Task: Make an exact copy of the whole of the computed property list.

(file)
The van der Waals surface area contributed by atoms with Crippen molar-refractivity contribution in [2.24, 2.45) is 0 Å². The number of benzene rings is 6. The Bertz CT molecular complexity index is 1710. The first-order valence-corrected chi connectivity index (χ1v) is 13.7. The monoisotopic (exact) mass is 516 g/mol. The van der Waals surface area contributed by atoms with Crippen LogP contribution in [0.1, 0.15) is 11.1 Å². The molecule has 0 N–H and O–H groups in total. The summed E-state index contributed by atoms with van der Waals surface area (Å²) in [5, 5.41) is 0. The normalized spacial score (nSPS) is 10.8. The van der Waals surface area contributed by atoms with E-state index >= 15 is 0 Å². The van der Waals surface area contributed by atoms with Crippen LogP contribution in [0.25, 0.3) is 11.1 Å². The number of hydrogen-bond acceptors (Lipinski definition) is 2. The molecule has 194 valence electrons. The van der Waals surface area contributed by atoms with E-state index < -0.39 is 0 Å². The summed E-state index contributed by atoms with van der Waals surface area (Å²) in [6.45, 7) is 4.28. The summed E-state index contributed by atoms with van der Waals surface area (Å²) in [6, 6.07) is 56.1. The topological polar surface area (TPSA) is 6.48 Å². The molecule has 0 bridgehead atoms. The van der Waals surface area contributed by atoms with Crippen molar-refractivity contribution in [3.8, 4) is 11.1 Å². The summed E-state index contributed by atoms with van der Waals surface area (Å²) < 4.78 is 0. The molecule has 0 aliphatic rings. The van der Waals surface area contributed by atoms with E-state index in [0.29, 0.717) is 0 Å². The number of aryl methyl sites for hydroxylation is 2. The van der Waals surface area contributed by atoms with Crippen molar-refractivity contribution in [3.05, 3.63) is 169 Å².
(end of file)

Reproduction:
The van der Waals surface area contributed by atoms with Crippen molar-refractivity contribution in [2.24, 2.45) is 0 Å². The number of benzene rings is 6. The Bertz CT molecular complexity index is 1710. The first-order valence-corrected chi connectivity index (χ1v) is 13.7. The monoisotopic (exact) mass is 516 g/mol. The van der Waals surface area contributed by atoms with Crippen LogP contribution in [0.1, 0.15) is 11.1 Å². The molecule has 0 N–H and O–H groups in total. The summed E-state index contributed by atoms with van der Waals surface area (Å²) in [5, 5.41) is 0. The normalized spacial score (nSPS) is 10.8. The van der Waals surface area contributed by atoms with E-state index >= 15 is 0 Å². The van der Waals surface area contributed by atoms with Crippen LogP contribution in [0.25, 0.3) is 11.1 Å². The number of hydrogen-bond acceptors (Lipinski definition) is 2. The molecule has 194 valence electrons. The van der Waals surface area contributed by atoms with E-state index < -0.39 is 0 Å². The summed E-state index contributed by atoms with van der Waals surface area (Å²) in [6.45, 7) is 4.28. The summed E-state index contributed by atoms with van der Waals surface area (Å²) in [6, 6.07) is 56.1. The topological polar surface area (TPSA) is 6.48 Å². The molecule has 0 bridgehead atoms. The van der Waals surface area contributed by atoms with Crippen molar-refractivity contribution in [3.8, 4) is 11.1 Å². The summed E-state index contributed by atoms with van der Waals surface area (Å²) < 4.78 is 0. The molecule has 0 aliphatic rings. The van der Waals surface area contributed by atoms with E-state index in [0.29, 0.717) is 0 Å². The number of aryl methyl sites for hydroxylation is 2. The van der Waals surface area contributed by atoms with Crippen molar-refractivity contribution in [3.05, 3.63) is 169 Å².